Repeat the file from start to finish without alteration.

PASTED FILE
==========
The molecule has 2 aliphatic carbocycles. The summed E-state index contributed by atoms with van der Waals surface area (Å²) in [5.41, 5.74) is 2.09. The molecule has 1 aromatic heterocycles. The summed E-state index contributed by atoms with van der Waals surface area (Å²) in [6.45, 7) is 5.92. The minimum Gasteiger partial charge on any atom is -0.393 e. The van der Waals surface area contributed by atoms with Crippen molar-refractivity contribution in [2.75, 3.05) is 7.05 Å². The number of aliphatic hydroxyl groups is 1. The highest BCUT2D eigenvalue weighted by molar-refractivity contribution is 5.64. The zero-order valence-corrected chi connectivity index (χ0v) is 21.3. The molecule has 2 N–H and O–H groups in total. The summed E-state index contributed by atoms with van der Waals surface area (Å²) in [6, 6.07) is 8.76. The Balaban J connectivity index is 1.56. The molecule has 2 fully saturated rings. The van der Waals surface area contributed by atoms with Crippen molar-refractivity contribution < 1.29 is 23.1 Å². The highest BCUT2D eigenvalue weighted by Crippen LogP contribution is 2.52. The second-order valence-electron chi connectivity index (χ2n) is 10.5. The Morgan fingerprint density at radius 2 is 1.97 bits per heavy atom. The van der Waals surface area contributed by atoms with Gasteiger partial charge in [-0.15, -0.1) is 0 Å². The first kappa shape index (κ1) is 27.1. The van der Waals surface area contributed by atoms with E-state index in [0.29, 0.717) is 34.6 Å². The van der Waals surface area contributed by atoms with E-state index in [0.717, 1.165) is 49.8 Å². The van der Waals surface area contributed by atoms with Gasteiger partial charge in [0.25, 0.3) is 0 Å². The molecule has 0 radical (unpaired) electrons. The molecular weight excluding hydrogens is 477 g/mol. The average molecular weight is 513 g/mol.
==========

The molecule has 2 aliphatic carbocycles. The summed E-state index contributed by atoms with van der Waals surface area (Å²) in [5.41, 5.74) is 2.09. The molecule has 1 aromatic heterocycles. The summed E-state index contributed by atoms with van der Waals surface area (Å²) in [6.45, 7) is 5.92. The minimum Gasteiger partial charge on any atom is -0.393 e. The van der Waals surface area contributed by atoms with Crippen molar-refractivity contribution in [2.75, 3.05) is 7.05 Å². The number of aliphatic hydroxyl groups is 1. The highest BCUT2D eigenvalue weighted by molar-refractivity contribution is 5.64. The zero-order valence-corrected chi connectivity index (χ0v) is 21.3. The molecule has 2 N–H and O–H groups in total. The summed E-state index contributed by atoms with van der Waals surface area (Å²) in [6, 6.07) is 8.76. The Balaban J connectivity index is 1.56. The molecule has 2 fully saturated rings. The van der Waals surface area contributed by atoms with Crippen molar-refractivity contribution < 1.29 is 23.1 Å². The highest BCUT2D eigenvalue weighted by Crippen LogP contribution is 2.52. The second-order valence-electron chi connectivity index (χ2n) is 10.5. The Morgan fingerprint density at radius 2 is 1.97 bits per heavy atom. The van der Waals surface area contributed by atoms with Gasteiger partial charge in [-0.15, -0.1) is 0 Å². The first kappa shape index (κ1) is 27.1. The van der Waals surface area contributed by atoms with E-state index in [0.29, 0.717) is 34.6 Å². The van der Waals surface area contributed by atoms with E-state index in [0.717, 1.165) is 49.8 Å². The van der Waals surface area contributed by atoms with Gasteiger partial charge in [0.25, 0.3) is 0 Å². The molecule has 0 radical (unpaired) electrons. The molecular weight excluding hydrogens is 477 g/mol. The average molecular weight is 513 g/mol.